Wet Environments: Horses that live in wet environments and show signs of metabolic syndrome, or insulin resistance benefit from Perfect Hoof Wear (Hoof Wraps) when transitioning to harder surfaces. If your exercise your horse over harder, rocky surfaces, and are stabled in a wet environment you would do well to use the Perfect Hoof Wear ( Hoof Wraps) to not only protect the hoof, but also to stabilize the hoof capsule. Horses that work on paved roads should use the Perfect Hoof Wear Pro inserts, to prevent excess wear of their hooves and provide traction. Once again, the benefits of using hoof wraps, over boots are: dynamic stability, increased stimulus, and perfect fit. Unlike hoof casting PHW hoof wraps are flexible, offering dynamic stability when needed. The increased stimulus helps to develop the hoof wall matrix.
Soft Footing: Horses that work on soft arena footing will exhibit a foot for that environment. This type of horse is often sore when asked to work over a surface that presents increased concussion. In any transition program your horse should be exposed to a wide variety of surfaces working with its spectrum of usability. This could mean simply walking 20 minutes on a firm surface before and after your arena work. The hoof is designed flexes at every step, and it is this controlled distortion that is responsible for correct foot function. Are you aware that the back half of the foot finds its foundation in cartilage? And that cartilage does not derive its nutrition directly for the blood supply, but rather via pressure on surrounding tissue? Increased circulation without correct distortion does little to help return correct conformation and health the back half of the foot. Also you can use Silvetrasol to aid in keeping the hoof tougher.
Who do I get to trim? It is a fact that in many areas around the world there are simply too few well trained trimmers, and if you want a good barefoot trim, you will need to learn to do it yourself. You can join the thousands of other concerned horse owners that have done just that by attending a practical course at IAEP. Learning to trim to trim is rather simple, but as stated elsewhere on this site, it is not knowing "how" to trim, but rather "why" to trim.
How the typical "pasture trim" often falls short of expectations.
While some farriers are helping their clients go barefoot, others have not yet taken the time to understand the needs of the shoeless horse in domestication. Most are comfortable with the simplicity the horseshoe and the pasture trim offer. There are many different ways to approach trimming the horse's hooves. The pasture trim is the inadequate approach. At our Institute, we teach the HPT Method, (High Performance Trim) and the science of Applied Equine Podiatry which brings hoofcare to a whole new level of learning.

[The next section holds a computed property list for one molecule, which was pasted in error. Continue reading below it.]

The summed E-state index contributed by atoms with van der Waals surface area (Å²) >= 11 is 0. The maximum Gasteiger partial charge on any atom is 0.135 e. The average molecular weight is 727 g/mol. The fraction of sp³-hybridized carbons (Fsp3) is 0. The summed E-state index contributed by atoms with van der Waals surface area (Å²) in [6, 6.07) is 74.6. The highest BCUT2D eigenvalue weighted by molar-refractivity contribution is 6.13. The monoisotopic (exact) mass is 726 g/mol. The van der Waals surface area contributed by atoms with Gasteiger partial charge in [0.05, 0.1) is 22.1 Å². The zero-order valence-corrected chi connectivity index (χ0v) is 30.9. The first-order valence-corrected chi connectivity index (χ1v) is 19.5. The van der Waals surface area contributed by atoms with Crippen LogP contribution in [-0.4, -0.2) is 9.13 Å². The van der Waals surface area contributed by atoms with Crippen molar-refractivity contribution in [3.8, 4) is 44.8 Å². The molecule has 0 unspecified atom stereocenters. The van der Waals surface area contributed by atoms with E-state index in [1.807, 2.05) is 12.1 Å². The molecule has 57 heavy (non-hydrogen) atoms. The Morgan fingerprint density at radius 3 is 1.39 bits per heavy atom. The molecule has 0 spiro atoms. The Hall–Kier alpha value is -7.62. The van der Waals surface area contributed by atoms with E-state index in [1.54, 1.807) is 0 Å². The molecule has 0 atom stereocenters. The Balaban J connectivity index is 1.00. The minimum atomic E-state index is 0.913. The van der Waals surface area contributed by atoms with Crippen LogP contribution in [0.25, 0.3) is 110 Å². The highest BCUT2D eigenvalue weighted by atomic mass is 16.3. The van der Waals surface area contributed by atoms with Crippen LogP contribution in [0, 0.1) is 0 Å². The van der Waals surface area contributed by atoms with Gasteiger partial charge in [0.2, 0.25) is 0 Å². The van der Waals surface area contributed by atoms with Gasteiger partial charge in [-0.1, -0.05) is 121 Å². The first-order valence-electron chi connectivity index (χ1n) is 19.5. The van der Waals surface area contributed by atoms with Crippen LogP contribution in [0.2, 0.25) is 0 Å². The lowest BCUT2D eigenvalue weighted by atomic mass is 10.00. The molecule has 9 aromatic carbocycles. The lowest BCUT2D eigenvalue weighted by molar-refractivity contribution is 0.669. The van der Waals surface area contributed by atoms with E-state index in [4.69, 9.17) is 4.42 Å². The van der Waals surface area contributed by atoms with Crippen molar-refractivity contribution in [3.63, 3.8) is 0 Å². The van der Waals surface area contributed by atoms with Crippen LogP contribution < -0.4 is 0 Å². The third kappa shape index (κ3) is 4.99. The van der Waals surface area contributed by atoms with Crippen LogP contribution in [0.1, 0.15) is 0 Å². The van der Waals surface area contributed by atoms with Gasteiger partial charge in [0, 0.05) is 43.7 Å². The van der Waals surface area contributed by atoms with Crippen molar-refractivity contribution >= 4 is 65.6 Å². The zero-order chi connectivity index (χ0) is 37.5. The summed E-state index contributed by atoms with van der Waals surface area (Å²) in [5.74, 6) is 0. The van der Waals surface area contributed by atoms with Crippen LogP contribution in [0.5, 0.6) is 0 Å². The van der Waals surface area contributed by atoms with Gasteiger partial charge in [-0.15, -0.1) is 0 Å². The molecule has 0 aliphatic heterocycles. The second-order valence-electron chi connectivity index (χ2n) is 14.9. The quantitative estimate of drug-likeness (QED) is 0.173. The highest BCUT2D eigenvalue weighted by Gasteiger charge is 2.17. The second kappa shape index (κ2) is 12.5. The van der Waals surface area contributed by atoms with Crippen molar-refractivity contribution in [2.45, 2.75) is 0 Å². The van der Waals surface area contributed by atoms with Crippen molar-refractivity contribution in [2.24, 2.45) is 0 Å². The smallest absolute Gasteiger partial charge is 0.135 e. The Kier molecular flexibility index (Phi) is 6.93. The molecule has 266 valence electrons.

Sole: In the pasture trim, the sole of the hoof is often concaved, with little regard to the function of horn type in the sole.
Hoof Wall: In the "pasture trim", the bottom edge or ground surface of the wall is left flat to the ground, this being a habit develop when preparing the hoof for a shoe. A flat wall encourages wall separations, and incorrect loading of the coronary band in the barefoot horse. Flare often causes undue stress leading to changes in the conformation of the foundations of the hoof, changes that can result in lameness. At the Institute, we focus on the development of the Hoof Wall "Matrix" which surpasses the ordinary pasture and natural trim hands down. Using the Perfect Hoof Wear, a simply hoof wrap that encourages matrixing of the hoof wall.
Hoof Capsule Migration: The "pasture trim" often ignores forward migration of the hoof capsule. Farriers are taught to use the white line to determine hoof shape, and as a result following forward migration of the white line results in a long hoof. The added stress of imbalance on the dorsal to palmar plane (toe to heel) can result in any number of hoof deformities, ranging from toe cracks to navicular disease. IAEP focuses directly on the health of the "Internal Arch Apparatus" (IAA), a seperate organ, not to be confused with the so-called solar "arch" of the hoof which does not represent sensitive structures.
Heel Placement: Heels placement is critical and often in the pasture trim heels are left long. You may have heard of the saying "Long toe, Low Heel" syndrome. Well low heels are often long heels. That's right, low heels are not short heels, but rather long low heels. The ground surface of the heel has migrated forward, resulting in a long low heel. This type of conformation is devastating to the function of the foot. The hoof cannot distort correctly adding to stress about the coffin joint. Extended heel horseshoes only exacerbate the forces on the palmar processes and coffin joint. The HPT Method is a conscientious effort to avoid torque around p3, creating postive energy management within the foot and hoof by providing the stimulus to the IAA.
Frog Infections: Farriers often become frustrated and then complacent with frog infections, learning to ignore them. In the barefoot horse that lacks the protection of the horseshoe, frog and heel pain often develops mostly due to frogs that are not trimmed properly if at all, without regard to the relationship the frog has with the bars and caudal aspect of the foot.
What benefits do we see in taking the horse barefoot?